All about Event Bubbling

I'm feeling so good about our first click listener, let's add another! When I click anywhere on a row, I also want to log a message.

Back in the template, give the entire table a js class so we can select it. How about js-rep-log-table:

77 lines app/Resources/views/lift/index.html.twig
... lines 1 - 2
{% block body %}
<div class="row">
<div class="col-md-7">
... lines 6 - 12
<table class="table table-striped js-rep-log-table">
... lines 14 - 47
</table>
... lines 49 - 50
</div>
... lines 52 - 58
</div>
{% endblock %}
... lines 61 - 77

Down below, find that and look inside for the tbody tr elements. Then, .on('click') add a function that prints some fascinating text: console.log('row clicked'):

77 lines app/Resources/views/lift/index.html.twig
... lines 1 - 61
{% block javascripts %}
{{ parent() }}
<script>
$(document).ready(function() {
... lines 67 - 70
$('.js-rep-log-table tbody tr').on('click', function() {
console.log('row clicked!');
});
});
</script>
{% endblock %}

Beautiful! Refresh and click the row. No surprises: we see "row clicked". But check this out: click the delete link. Hot diggity - two log messages! Of course it would do this! I clicked the delete link, but the delete link is inside of the row. Both things got clicked!

All about Event Bubbling

Welcome to event bubbling, an important concept in JavaScript that's just boring enough that you've probably avoided reading articles about it in the past. Let's make it awesome.

Here it goes: when we click, we cause a click event. Now technically, when I click the delete icon, the element that I'm actually clicking is the span that holds the icon. Cool! So, your browser goes to that span element and says:

Top of the morning! I'd like to trigger a click event on you!

Then, if there are any listener functions attached on click, those are called. Next, your browser goes up one level to the anchor and says:

Ahoy Matey! I'd like to trigger a click event on you!

And the same thing happens again: if there are any click listener functions attached to that element, those are executed. This includes our listener function. From here, it just keeps going: bubbling all the way up the tree: to the td, the tr, tbody, table, and eventually, to the <body> tag itself.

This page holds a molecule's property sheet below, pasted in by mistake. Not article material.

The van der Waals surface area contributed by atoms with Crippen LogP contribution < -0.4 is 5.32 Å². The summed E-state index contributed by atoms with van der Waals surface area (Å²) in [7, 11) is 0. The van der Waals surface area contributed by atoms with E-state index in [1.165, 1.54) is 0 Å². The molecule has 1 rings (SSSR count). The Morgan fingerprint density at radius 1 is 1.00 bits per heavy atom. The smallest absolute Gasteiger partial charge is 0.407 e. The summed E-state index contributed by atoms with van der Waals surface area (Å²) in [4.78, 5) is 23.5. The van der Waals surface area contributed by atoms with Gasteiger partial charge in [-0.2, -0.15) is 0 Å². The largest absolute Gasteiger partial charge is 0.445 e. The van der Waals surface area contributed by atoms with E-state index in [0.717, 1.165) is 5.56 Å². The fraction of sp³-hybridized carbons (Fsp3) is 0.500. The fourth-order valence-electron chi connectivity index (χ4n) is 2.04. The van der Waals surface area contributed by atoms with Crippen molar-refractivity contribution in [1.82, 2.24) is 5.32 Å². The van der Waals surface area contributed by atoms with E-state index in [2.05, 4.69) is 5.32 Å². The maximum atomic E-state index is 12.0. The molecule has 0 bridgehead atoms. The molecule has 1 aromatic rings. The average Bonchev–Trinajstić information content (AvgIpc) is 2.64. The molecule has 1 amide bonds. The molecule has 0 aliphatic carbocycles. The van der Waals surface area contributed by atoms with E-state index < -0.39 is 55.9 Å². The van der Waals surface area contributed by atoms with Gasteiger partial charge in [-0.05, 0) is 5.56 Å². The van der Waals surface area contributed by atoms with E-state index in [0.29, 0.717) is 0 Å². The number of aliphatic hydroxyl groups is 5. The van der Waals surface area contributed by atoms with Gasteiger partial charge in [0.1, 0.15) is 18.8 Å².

And that is why we see "todo delete" first: the event bubbling process notifies the link element and then bubles up and notifies the tr.

Prefixing $variables with $

Cool! Let's play with this! First, let's clean up our code a bit and make a minor performance improvement. Add var $table = $('.js-rep-log-table'). Then below, instead of searching the entire page for these delete links, use $table.find() to only look inside that table:

79 lines app/Resources/views/lift/index.html.twig
... lines 1 - 61
{% block javascripts %}
{{ parent() }}
<script>
$(document).ready(function() {
var $table = $('.js-rep-log-table');
$table.find('.js-delete-rep-log').on('click', function () {
console.log('todo delete!');
});
... lines 72 - 75
});
</script>
{% endblock %}

Do the same below: $table.find() and look for the tbody tr elements in that:

79 lines app/Resources/views/lift/index.html.twig
... lines 1 - 61
{% block javascripts %}
{{ parent() }}
<script>
$(document).ready(function() {
var $table = $('.js-rep-log-table');
... lines 68 - 72
$table.find('tbody tr').on('click', function() {
console.log('row clicked!');
});
});
</script>
{% endblock %}

If you refresh now, it still works great. But some of you might be wondering about my variable name: $table? For PHP developers, that looks weird... because, ya know, $ means something important in PHP. But in JavaScript, $ is not a special character. In fact, it's so not special that - if you want - you can even start a variable name with it. Madness! So the $ in $table isn't doing anything special, but it is a fairly common convention to denote a variable that is a jQuery object.

It's nice because when I see $table, I think:

Oh! This starts with a $! Good show! I bet it's a jQuery object, and I can call find() or any other fancy jQuery method on it. Jolly good!

Now that we understand event bubbling, let's mess with it! Yes, we can actually stop the bubbling process... which is probably not something you want to do... but you might already be doing it accidentally.

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